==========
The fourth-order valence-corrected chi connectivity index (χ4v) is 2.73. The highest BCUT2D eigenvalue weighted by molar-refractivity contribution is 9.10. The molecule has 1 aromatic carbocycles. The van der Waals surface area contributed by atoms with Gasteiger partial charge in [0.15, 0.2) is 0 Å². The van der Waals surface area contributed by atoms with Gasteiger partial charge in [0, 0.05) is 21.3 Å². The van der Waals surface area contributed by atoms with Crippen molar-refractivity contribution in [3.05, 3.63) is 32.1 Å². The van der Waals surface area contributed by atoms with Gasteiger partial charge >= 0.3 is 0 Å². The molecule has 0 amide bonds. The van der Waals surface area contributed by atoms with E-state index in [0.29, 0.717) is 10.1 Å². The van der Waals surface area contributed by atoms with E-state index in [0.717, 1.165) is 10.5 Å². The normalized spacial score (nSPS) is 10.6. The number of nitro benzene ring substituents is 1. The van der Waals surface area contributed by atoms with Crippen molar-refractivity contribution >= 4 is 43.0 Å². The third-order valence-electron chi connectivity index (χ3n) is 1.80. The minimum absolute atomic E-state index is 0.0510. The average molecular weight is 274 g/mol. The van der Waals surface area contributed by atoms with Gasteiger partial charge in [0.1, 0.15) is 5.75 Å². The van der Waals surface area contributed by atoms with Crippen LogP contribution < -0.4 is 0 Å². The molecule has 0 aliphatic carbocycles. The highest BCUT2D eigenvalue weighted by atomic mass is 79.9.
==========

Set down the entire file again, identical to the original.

The fourth-order valence-corrected chi connectivity index (χ4v) is 2.73. The highest BCUT2D eigenvalue weighted by molar-refractivity contribution is 9.10. The molecule has 1 aromatic carbocycles. The van der Waals surface area contributed by atoms with Gasteiger partial charge in [0.15, 0.2) is 0 Å². The van der Waals surface area contributed by atoms with Gasteiger partial charge in [0, 0.05) is 21.3 Å². The van der Waals surface area contributed by atoms with Crippen molar-refractivity contribution in [3.05, 3.63) is 32.1 Å². The van der Waals surface area contributed by atoms with Gasteiger partial charge >= 0.3 is 0 Å². The molecule has 0 amide bonds. The van der Waals surface area contributed by atoms with E-state index in [0.29, 0.717) is 10.1 Å². The van der Waals surface area contributed by atoms with E-state index in [0.717, 1.165) is 10.5 Å². The normalized spacial score (nSPS) is 10.6. The number of nitro benzene ring substituents is 1. The van der Waals surface area contributed by atoms with Crippen molar-refractivity contribution >= 4 is 43.0 Å². The third-order valence-electron chi connectivity index (χ3n) is 1.80. The minimum absolute atomic E-state index is 0.0510. The average molecular weight is 274 g/mol. The van der Waals surface area contributed by atoms with Gasteiger partial charge in [0.1, 0.15) is 5.75 Å². The van der Waals surface area contributed by atoms with Crippen LogP contribution < -0.4 is 0 Å². The molecule has 0 aliphatic carbocycles. The highest BCUT2D eigenvalue weighted by atomic mass is 79.9.